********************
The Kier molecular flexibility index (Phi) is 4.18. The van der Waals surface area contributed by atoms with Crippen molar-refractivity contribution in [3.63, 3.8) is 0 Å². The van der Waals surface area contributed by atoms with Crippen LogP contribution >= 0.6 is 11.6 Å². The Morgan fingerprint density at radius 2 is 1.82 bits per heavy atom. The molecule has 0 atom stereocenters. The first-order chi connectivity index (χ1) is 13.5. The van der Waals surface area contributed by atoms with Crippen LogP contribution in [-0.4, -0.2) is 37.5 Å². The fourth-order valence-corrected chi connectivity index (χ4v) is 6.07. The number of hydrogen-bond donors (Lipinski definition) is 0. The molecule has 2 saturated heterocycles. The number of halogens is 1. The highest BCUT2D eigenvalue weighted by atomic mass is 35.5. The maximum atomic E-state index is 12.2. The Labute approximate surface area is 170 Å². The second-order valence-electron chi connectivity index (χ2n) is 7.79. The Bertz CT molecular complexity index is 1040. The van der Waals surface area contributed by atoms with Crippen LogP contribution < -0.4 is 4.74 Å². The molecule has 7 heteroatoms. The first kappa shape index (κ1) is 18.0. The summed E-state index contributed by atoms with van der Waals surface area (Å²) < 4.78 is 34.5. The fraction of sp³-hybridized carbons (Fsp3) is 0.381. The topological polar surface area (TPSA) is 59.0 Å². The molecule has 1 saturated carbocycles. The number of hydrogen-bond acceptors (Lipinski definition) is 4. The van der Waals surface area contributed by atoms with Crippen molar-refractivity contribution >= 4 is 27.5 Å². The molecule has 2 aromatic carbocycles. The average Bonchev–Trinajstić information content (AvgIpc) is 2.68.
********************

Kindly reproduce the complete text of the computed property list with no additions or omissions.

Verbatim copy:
The Kier molecular flexibility index (Phi) is 4.18. The van der Waals surface area contributed by atoms with Crippen molar-refractivity contribution in [3.63, 3.8) is 0 Å². The van der Waals surface area contributed by atoms with Crippen LogP contribution >= 0.6 is 11.6 Å². The Morgan fingerprint density at radius 2 is 1.82 bits per heavy atom. The molecule has 0 atom stereocenters. The first-order chi connectivity index (χ1) is 13.5. The van der Waals surface area contributed by atoms with Crippen LogP contribution in [-0.4, -0.2) is 37.5 Å². The fourth-order valence-corrected chi connectivity index (χ4v) is 6.07. The number of hydrogen-bond donors (Lipinski definition) is 0. The molecule has 2 saturated heterocycles. The number of halogens is 1. The highest BCUT2D eigenvalue weighted by atomic mass is 35.5. The maximum atomic E-state index is 12.2. The Labute approximate surface area is 170 Å². The second-order valence-electron chi connectivity index (χ2n) is 7.79. The Bertz CT molecular complexity index is 1040. The van der Waals surface area contributed by atoms with Crippen LogP contribution < -0.4 is 4.74 Å². The molecule has 7 heteroatoms. The first kappa shape index (κ1) is 18.0. The summed E-state index contributed by atoms with van der Waals surface area (Å²) < 4.78 is 34.5. The fraction of sp³-hybridized carbons (Fsp3) is 0.381. The topological polar surface area (TPSA) is 59.0 Å². The molecule has 1 saturated carbocycles. The number of hydrogen-bond acceptors (Lipinski definition) is 4. The van der Waals surface area contributed by atoms with Crippen molar-refractivity contribution >= 4 is 27.5 Å². The molecule has 2 aromatic carbocycles. The average Bonchev–Trinajstić information content (AvgIpc) is 2.68.